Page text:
|XML > XML Encoding|
In most modern programming languages you don't typically need to be to concerned with the details of XML Encoding as they are taken care of automatically by the framework you are working on (.Net/Java etc). However occasionally you run into problems and then its a good idea to have a familiarity with the concepts in order to solve the problem.
Character data is encoded in a number of different ways by different systems, in order to standardize this the UNICODE Consortium was formed. UNICODE provides a standard mapping that says char value 50 is a '2', char value 169 is a '©' etc.
There are many 1000's of these mappings, they cover the standard Latin alphabet, but also cover many others including Greek, Arabic, Chinese.
There are fundamentally 2 ways in which character data is encoded in order to store it on disk or send it over a network.
Fixed Length Encoding
This approach says n bytes will be used to encode a single char. This makes it easy for computer programs to work with strings as they are easy to manipulate, but it places a limit on the number of possible characters that can be encoded.
|Bytes Per Character||Number of possible Characters|
The value 0 has a special meaning to mark the end of a string, and is not used to encode a char
1 byte per character was what all applications used to use (and some still are), its clearly not enough so inventive ways were devised to work around this.
2 bytes per character was considered enough i.e. UCS-2 (2-byte Universal Character Set), this was the size of a character within the Windows operating system (future editions moved to UTF-16), however the UNICODE group have exceeded this defining codes larger than 0xFFFF.
4 bytes per character is future proof, the size is used within Linux, and is unlikely to ever be exceed.
When fixed length data is read, a raw character value is read/written (be it 1, 2 or 4 bytes long), the value is mapped to/from its Unicode value.
4 bytes per character
No mapping needs to be done (as 4 bytes covers all the possible Unicode values).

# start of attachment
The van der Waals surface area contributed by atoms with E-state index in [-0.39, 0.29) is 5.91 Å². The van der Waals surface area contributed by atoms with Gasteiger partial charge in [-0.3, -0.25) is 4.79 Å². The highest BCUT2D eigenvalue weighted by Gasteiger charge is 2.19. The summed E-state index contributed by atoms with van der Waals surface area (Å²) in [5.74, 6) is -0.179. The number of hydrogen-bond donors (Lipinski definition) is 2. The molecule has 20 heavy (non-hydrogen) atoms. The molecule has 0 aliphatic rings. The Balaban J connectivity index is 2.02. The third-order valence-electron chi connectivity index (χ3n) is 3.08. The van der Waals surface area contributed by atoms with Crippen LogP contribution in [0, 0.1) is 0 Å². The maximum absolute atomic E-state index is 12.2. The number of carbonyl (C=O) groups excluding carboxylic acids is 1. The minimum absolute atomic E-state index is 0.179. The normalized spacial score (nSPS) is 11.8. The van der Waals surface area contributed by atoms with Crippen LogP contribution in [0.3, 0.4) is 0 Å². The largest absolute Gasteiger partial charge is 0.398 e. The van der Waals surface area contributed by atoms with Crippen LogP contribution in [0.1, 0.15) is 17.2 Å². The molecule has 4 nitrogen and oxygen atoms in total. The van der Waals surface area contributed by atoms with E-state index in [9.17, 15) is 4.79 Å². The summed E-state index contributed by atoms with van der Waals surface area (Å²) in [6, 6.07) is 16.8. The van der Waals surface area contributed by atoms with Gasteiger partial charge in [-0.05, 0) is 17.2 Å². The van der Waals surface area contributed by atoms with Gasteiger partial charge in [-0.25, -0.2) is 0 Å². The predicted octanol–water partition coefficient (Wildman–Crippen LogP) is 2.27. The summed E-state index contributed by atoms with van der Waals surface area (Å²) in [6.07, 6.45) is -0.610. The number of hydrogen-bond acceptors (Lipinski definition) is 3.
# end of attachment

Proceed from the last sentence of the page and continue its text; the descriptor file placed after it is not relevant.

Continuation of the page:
2 bytes per character
Typically no mapping is done, the values 0xFFFF and below are read as Unicode values, and its not possible to encode values larger than 0xFFFF.
1 byte per character
A mapping is done from the byte value (0-255) and translated through a mapping table (referred to as a code page). This works fine when decoding (reading) as the mapping table contains entries for all 255 possible values, but this still limits the number of possible characters to 255.
When encoding (writing) Unicode values are looked up within the codepage mapping and the resulting value 0-255 is written. If a Unicode value is used that is not defined in the code page, no mapping is possible and a default value is written (typically a ?).
The key point is that by picking a code page you can deicide which 255 characters from the UNICODE set will be used.
It also means that when reading in a document you need to use the code page it was encoded with or the mappings are wrong and the resulting data is garbled.
|Code Page 874 (Thai)||Code Page 1256 (Arabic)|
In most code pages the first 127 chars are common (known as the ASCII set), the values 128-255 are defined by the codepage. The tables above show the 256 mapping values for 2 code pages, note the second half each table is quite different.
Multibyte encodings were a solution that allowed applications written to work with 1 byte per character access to the full range of Unicode characters.
The idea is that simple or common characters like the 0-127 values still use 1 byte per character, if you want to use a more exotic char then you write a control value (say 0xC4) which tells the interpreter that another byte is required to fully describe this character. The interpreter then reads the next character (lets say a 0x86), after some complex bit twiddling it comes up with a UNICODE value 0x0106 'Ć'. Other start values can lead to a single character being encoded in 1, 2, 3 or 4 bytes, allowing the whole UNICODE range of characters to be encoded.